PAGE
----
Your payroll records not only include your personal identification, such as your address and social security number, they also document financial information including your wages and, if you have direct deposit, your banking information. Human resources professionals strive to maintain confidentiality of your payroll records and only release your information with your consent or when required by law.
State Laws and Company Policy
State law determines when your payroll information may be released. For example, in Alaska, you must give consent for your information to be released unless there is a subpoena. Salary information of state employees is public information. In Alaska, the name, position, length of employment and compensation is public record. New York also releases the age, promotions, increase and decrease in pay and dismissals and disciplinary actions of state employees.
Laws Applicable to Federal Employees
Federal employees are protected by the Privacy Act of 1974, which applies to payroll records and requires human resources professionals to keep information confidential. The Privacy Act does allow the release of your information if required by the Freedom of Information Act or for law enforcement investigations.
Confidentiality of Wages
While many companies encourage employees not to discuss salary and may even ask employees to sign a confidentiality agreement that forbids discussion of pay, your wages are not confidential. The National Labor Relations Board supports your right to discuss your wages and benefits. However, you may not discuss wage information that you obtained from employee files other than your own as that would violate confidentiality rules.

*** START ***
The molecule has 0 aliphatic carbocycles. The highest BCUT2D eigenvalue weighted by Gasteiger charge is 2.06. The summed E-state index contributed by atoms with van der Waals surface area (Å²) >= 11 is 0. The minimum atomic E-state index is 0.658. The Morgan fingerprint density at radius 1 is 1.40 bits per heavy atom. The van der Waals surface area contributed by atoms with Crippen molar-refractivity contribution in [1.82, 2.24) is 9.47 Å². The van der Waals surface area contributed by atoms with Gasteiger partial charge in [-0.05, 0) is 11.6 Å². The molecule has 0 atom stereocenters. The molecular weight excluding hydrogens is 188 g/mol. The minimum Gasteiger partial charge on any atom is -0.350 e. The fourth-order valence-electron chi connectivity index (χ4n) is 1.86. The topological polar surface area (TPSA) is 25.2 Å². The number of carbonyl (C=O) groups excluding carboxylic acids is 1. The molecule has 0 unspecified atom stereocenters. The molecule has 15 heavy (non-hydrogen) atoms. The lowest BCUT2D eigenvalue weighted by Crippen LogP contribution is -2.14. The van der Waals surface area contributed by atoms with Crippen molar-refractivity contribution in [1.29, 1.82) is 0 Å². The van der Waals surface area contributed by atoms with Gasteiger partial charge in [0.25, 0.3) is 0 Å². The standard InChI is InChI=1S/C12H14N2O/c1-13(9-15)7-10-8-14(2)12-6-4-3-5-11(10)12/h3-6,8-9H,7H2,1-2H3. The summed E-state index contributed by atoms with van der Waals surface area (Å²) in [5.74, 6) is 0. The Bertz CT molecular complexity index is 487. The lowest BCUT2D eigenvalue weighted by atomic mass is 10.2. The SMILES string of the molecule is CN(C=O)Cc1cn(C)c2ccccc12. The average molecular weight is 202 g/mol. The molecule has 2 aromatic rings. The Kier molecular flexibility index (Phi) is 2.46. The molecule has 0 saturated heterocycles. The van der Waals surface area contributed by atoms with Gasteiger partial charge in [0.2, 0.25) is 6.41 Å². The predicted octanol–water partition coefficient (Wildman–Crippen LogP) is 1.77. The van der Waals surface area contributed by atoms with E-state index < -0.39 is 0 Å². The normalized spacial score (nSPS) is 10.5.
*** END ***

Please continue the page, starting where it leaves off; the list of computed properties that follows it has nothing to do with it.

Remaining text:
- National Labor Relations Board: Freedom of Information Act Manual
- Tennessee Criminal Law Resources: A Citizen's Guide On Using the Freedom of Information Act and the Privacy Act of 1974 To Request Government Records
- Alaska's Department of Administration: Payroll Records
- North Carolina Office of the State Controller: OSC HR/Payroll Security Statement
- Texas Workforce Commission: Salary and Benefit Discussions Among Employees
- NOLO: Employees and Salary Discussions—Is Your Policy Valid?
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